January 6 US Capitol defenders receive Congressional Gold Medals

House Speaker Nancy Pelosi calls police officers 'heroes' for 'courageously answering the call to defend our democracy'

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Police officers who defended the US Capitol on January 6, 2021, were honoured on Tuesday with Congressional Gold Medals nearly two years after they fought supporters of then-president Donald Trump in a brutal and bloody attack.

House Speaker Nancy Pelosi praised the “heroes” as she opened the ceremony in the stately Capitol Rotunda, which was overrun the day Trump supporters roamed the halls trying to stop Congress from certifying Joe Biden’s electoral victory.

In bestowing Congress’s highest honour, Ms Pelosi praised the heroes for “courageously answering the call to defend our democracy in one of the nation’s darkest hours”.

To recognise the hundreds of officers who were at the Capitol on January 6, the medals will be placed in four locations — at US Capitol Police headquarters, the Metropolitan Police Department, the Capitol and the Smithsonian Institution.

Mr Biden said when he signed the legislation to award the medals last year that one would be placed in the Smithsonian “so all visitors can understand what happened that day”.

The ceremony in the Capitol Rotunda comes as Democrats, weeks away from losing their majority in the House of Representatives, race to finish a nearly 18-month investigation into the insurrection.

Democrats and two Republicans conducting the investigation have vowed to uncover the details of the attack, which came as Mr Trump tried to overturn his election defeat and encouraged his supporters to “fight like hell” in a rally right.

Awarding the medals is among Ms Pelosi’s last ceremonial acts as she prepares to step down from leadership.

When the bill passed the House more than a year ago, she said the law enforcement officers from across the city defended the Capitol because they were “the type of Americans who heard the call to serve and answered it, putting country above self”.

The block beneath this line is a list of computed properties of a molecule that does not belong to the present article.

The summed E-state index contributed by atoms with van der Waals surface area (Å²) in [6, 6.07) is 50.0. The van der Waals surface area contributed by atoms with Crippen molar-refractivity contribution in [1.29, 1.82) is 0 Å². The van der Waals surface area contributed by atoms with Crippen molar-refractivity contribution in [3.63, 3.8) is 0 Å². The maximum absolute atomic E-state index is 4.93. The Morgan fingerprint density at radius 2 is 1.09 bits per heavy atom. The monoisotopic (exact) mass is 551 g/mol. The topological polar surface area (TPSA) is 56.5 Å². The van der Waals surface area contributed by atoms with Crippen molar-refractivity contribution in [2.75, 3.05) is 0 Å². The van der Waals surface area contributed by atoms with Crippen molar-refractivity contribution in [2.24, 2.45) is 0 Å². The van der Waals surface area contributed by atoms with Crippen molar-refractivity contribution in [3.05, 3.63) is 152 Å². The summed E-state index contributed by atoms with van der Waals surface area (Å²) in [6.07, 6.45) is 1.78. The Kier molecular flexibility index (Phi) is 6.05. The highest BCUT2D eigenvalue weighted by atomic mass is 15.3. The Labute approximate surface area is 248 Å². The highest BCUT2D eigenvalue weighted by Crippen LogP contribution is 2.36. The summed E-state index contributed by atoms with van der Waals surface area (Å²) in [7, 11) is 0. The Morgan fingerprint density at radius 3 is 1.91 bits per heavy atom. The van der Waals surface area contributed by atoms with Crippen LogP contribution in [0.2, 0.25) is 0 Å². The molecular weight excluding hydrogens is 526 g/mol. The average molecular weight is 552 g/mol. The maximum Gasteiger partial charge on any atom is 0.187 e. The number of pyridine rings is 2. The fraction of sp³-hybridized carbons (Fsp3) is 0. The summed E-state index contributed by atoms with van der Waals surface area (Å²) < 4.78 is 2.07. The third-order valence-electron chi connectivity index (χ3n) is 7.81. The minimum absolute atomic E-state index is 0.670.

“They enabled us to return to the Capitol” and certify Mr Biden’s presidency, she said then, “to that podium that night to show the world that our democracy had prevailed and that it had succeeded because of them”.

Dozens of the officers who fought off the rioters sustained serious injuries. Officers suffered physical wounds, including brain injuries and other lifelong effects, and many struggled to work afterward because they were so traumatised.

At least nine people who were at the Capitol that day died during and after the rioting, including a woman who was shot and killed by police as she tried to break into the House chamber and three other Trump supporters who suffered medical emergencies.

Two police officers died by suicide in the days that immediately followed and a third officer, Capitol Police Officer Brian Sicknick, collapsed and later died after one of the rioters sprayed him with a chemical. A medical examiner determined he died of natural causes.

In August 2021, the Metropolitan Police announced that two more of their officers who had responded to the insurrection had died by suicide. The circumstances that led to their deaths were unknown.

The June 2021 House vote to award the medals won widespread support from both parties. But 21 House Republicans voted against it — representatives who had played down the violence and stayed loyal to Mr Trump. The Senate passed the legislation by voice vote, with no Republican objections.

Signing the bill at the White House last year, Mr Biden said the officers’ heroism cannot be forgotten.

The insurrection was a “violent attempt to overturn the will of the American people” and Americans have to understand what happened, he said.

“The honest and unvarnished truth. We have to face it.”

Updated: December 23, 2022, 4:27 AM